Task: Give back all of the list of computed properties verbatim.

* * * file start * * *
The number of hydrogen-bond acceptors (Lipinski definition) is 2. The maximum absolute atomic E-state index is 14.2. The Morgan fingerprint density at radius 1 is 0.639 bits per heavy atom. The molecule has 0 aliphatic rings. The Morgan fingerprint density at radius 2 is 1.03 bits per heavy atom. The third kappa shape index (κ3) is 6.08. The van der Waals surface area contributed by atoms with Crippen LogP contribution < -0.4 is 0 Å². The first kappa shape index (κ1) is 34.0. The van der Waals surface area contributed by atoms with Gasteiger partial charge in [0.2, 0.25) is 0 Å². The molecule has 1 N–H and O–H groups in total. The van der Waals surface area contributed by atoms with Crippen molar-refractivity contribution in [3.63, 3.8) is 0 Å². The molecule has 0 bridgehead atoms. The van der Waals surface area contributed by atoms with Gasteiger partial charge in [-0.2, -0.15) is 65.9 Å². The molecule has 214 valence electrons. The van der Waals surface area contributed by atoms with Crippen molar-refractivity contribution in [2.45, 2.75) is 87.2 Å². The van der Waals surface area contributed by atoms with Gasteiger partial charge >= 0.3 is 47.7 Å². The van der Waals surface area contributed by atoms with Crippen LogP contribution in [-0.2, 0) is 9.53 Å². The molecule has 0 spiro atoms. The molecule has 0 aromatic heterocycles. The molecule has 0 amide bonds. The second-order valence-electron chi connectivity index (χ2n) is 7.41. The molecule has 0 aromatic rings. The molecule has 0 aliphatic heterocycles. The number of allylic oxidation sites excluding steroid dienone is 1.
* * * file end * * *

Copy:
The number of hydrogen-bond acceptors (Lipinski definition) is 2. The maximum absolute atomic E-state index is 14.2. The Morgan fingerprint density at radius 1 is 0.639 bits per heavy atom. The molecule has 0 aliphatic rings. The Morgan fingerprint density at radius 2 is 1.03 bits per heavy atom. The third kappa shape index (κ3) is 6.08. The van der Waals surface area contributed by atoms with Crippen LogP contribution < -0.4 is 0 Å². The first kappa shape index (κ1) is 34.0. The van der Waals surface area contributed by atoms with Gasteiger partial charge in [0.2, 0.25) is 0 Å². The molecule has 1 N–H and O–H groups in total. The van der Waals surface area contributed by atoms with Crippen molar-refractivity contribution in [3.63, 3.8) is 0 Å². The molecule has 0 bridgehead atoms. The van der Waals surface area contributed by atoms with Gasteiger partial charge in [-0.2, -0.15) is 65.9 Å². The molecule has 214 valence electrons. The van der Waals surface area contributed by atoms with Crippen molar-refractivity contribution in [2.45, 2.75) is 87.2 Å². The van der Waals surface area contributed by atoms with Gasteiger partial charge >= 0.3 is 47.7 Å². The van der Waals surface area contributed by atoms with Crippen LogP contribution in [-0.2, 0) is 9.53 Å². The molecule has 0 spiro atoms. The molecule has 0 aromatic heterocycles. The molecule has 0 amide bonds. The second-order valence-electron chi connectivity index (χ2n) is 7.41. The molecule has 0 aromatic rings. The molecule has 0 aliphatic heterocycles. The number of allylic oxidation sites excluding steroid dienone is 1.